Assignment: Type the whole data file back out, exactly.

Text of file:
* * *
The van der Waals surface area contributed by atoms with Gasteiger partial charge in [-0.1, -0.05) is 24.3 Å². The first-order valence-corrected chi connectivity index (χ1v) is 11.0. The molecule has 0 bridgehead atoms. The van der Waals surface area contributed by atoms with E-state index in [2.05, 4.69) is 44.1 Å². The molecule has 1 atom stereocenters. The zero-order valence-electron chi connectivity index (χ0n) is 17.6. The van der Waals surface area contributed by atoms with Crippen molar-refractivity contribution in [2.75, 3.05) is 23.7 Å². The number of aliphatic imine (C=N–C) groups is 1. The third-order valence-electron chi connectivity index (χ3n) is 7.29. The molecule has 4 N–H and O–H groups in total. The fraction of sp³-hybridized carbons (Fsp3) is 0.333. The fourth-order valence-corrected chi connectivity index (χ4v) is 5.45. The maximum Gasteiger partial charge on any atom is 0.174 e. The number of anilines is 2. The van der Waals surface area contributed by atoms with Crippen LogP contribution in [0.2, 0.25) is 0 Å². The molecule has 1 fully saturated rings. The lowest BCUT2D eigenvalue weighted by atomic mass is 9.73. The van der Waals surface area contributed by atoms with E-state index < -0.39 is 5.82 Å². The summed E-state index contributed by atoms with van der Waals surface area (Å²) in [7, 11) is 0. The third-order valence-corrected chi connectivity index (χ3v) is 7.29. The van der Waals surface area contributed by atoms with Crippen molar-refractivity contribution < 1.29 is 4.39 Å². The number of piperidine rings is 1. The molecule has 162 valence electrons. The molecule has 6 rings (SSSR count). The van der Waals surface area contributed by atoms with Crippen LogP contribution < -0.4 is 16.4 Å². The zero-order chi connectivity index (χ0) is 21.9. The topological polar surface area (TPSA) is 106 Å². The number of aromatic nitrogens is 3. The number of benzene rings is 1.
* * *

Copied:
The van der Waals surface area contributed by atoms with Gasteiger partial charge in [-0.1, -0.05) is 24.3 Å². The first-order valence-corrected chi connectivity index (χ1v) is 11.0. The molecule has 0 bridgehead atoms. The van der Waals surface area contributed by atoms with E-state index in [2.05, 4.69) is 44.1 Å². The molecule has 1 atom stereocenters. The zero-order valence-electron chi connectivity index (χ0n) is 17.6. The van der Waals surface area contributed by atoms with Crippen molar-refractivity contribution in [2.75, 3.05) is 23.7 Å². The number of aliphatic imine (C=N–C) groups is 1. The third-order valence-electron chi connectivity index (χ3n) is 7.29. The molecule has 4 N–H and O–H groups in total. The fraction of sp³-hybridized carbons (Fsp3) is 0.333. The fourth-order valence-corrected chi connectivity index (χ4v) is 5.45. The maximum Gasteiger partial charge on any atom is 0.174 e. The number of anilines is 2. The van der Waals surface area contributed by atoms with Crippen LogP contribution in [0.2, 0.25) is 0 Å². The molecule has 1 fully saturated rings. The lowest BCUT2D eigenvalue weighted by atomic mass is 9.73. The van der Waals surface area contributed by atoms with E-state index < -0.39 is 5.82 Å². The summed E-state index contributed by atoms with van der Waals surface area (Å²) in [7, 11) is 0. The third-order valence-corrected chi connectivity index (χ3v) is 7.29. The van der Waals surface area contributed by atoms with Crippen molar-refractivity contribution < 1.29 is 4.39 Å². The number of piperidine rings is 1. The molecule has 162 valence electrons. The molecule has 6 rings (SSSR count). The van der Waals surface area contributed by atoms with Crippen LogP contribution < -0.4 is 16.4 Å². The zero-order chi connectivity index (χ0) is 21.9. The topological polar surface area (TPSA) is 106 Å². The number of aromatic nitrogens is 3. The number of benzene rings is 1.